A Belgian association for animal rights recently revealed shocking footage of horrific animal cruelty in a slaughter house in Tielt, Belgium. In the footage, we see how pigs are frequently kicked and beaten and how they're dragged by their ears or using a chain around their feet if they are too crippled to walk. We see pigs being hoisted while conscious, having their throat cut while conscious, and we see how one pig drowns to death in a steaming hot bath, a bath originally designed to burn away the hairs of pig corpses. The footage caused enormous commotion, and led to the Flemish minister for animal welfare Ben Weyts to (temporarily) shut down the concerned slaughter accommodation. The aspect of this case I want to draw attention to is the problematic character of the non-transparency in the animal industry, illustrated yet again in this incident. The public upheaval this week proves once more that the public generally doesn't accept many practices that so often occur in the animal industry. Once these practices of animal cruelty have been revealed, democratic representatives immediately feel public pressure to end these cases of animal cruelty. Therefore, the chronic concealment of what happens in the animal industry does not only harm animals, but it also compromises the right of humans to make informed democratic and economic choices.
Correlation between visibility and protection
In her book Animals, Equality and Democracy, Siobhan O'Sullivan demonstrates that there is a correlation between the visibility of animals and their legal protection. Animals that are visible generally enjoy relatively good legal protection, whereas animals who are hidden away generally don't. Apparently, once we are confronted with animal abuse, we tend to prohibit it. Indeed, we see this process at work everywhere around the world: resistance to public forms of animal abuse such as bullfighting and fox hunting is growing. This growing public disapproval has also translated into an increasing introduction of legal bans on public animal abuse. But, as O'Sullivan illustrates in her book, visibility is an important, if not indispensable condition for this development. Out of sight is out of mind. A reverse use of this knowledge teaches us that non-transparency, therefore, is an important condition for the continuance of animal cruelty. The animal industry viciously turned this wisdom into economic strategy. In order to remain economically viable, animal companies are being compelled to keep the whole process of animal raising to slaughter under the radar. It is not accidental that slaughter houses are generally situated in rural areas, that the buildings have no windows, and that animal welfare inspectors are intimidated when they visit. In some areas, the agricultural lobby has even persuaded the (local) government to introduce so-called ag-gag laws: laws that criminalise whistleblowers who make or publicise footage from inside industrial farms. It is clear that the animal industry persists only by the grace of opacity.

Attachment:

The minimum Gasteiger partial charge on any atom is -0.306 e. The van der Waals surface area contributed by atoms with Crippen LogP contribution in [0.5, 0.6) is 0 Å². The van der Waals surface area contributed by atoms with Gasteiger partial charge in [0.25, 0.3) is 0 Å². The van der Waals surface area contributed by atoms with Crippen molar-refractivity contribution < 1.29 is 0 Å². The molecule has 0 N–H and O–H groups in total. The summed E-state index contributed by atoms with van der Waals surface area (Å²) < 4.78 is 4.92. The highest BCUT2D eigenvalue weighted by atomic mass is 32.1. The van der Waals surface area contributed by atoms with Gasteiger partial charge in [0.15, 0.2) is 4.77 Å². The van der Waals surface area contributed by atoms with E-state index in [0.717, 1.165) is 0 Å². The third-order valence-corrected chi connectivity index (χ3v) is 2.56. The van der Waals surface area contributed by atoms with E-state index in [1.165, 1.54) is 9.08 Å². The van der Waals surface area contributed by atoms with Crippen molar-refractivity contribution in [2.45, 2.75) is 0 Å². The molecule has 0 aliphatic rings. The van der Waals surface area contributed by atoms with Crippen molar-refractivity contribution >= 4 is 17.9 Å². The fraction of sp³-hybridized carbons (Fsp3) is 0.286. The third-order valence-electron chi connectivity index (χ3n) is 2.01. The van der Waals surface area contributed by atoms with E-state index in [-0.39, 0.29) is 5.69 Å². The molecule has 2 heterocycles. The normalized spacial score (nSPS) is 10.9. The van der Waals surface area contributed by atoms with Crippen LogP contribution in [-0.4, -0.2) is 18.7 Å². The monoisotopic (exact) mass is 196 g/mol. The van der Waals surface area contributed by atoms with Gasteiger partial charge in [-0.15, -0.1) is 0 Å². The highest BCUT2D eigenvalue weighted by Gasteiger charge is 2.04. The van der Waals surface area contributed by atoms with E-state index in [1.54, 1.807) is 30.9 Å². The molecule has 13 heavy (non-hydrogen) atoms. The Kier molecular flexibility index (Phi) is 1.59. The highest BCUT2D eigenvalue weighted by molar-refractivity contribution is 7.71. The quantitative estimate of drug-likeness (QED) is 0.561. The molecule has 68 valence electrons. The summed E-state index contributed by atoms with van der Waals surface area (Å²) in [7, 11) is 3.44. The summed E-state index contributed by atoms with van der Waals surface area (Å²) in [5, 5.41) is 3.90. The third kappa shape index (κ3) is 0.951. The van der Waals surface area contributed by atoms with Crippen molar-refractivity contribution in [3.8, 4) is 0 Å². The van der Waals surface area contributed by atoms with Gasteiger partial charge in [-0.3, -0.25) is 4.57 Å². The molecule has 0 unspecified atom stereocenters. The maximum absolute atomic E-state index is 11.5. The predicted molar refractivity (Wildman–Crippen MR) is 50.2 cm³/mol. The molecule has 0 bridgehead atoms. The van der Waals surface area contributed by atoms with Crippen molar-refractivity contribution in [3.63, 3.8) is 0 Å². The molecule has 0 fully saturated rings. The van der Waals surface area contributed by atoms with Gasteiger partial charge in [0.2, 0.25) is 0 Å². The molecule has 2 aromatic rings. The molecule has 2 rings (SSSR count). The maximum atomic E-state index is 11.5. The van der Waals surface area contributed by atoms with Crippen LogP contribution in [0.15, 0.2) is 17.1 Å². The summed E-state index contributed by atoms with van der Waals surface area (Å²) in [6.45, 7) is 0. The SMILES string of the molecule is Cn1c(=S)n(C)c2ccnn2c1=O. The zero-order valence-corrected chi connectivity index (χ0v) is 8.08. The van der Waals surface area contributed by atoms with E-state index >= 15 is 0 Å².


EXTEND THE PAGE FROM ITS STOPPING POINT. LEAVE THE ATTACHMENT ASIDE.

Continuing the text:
Compromising the open society
This strategy of intentionally preventing information from reaching the public could be perceived as an undemocratic act. In an open democratic society, the public has a right to know what's going on in society, in order to enable it to shape society according to its own will. The principle of transparency, also argues O'Sullivan, is vital to democracy. If certain dubious actions are chronically tucked away and impenetrable without breaking the law, the public is seriously compromised in their democratic right to participate in policy making. How can we make sure that the right aspects of society are given priority in policy making if one dark aspect of our society is chronically underexposed and thereby almost immune to public scrutiny? How can we be sure that the level of animal welfare in the animal industry reflects the level desired by the public, if the public is unable to inform themselves about the actual situation in the animal industry? A certain level of transparency is vital in an open society, so that the public is able to employ their democratic arms should any injustice reveal itself. It is a well-known quote that if slaughterhouses had glass walls, everyone would be vegetarian. Maybe it is time to rephrase the quote in a political context: If slaughterhouses had glass walls, everyone would regain their full democratic rights.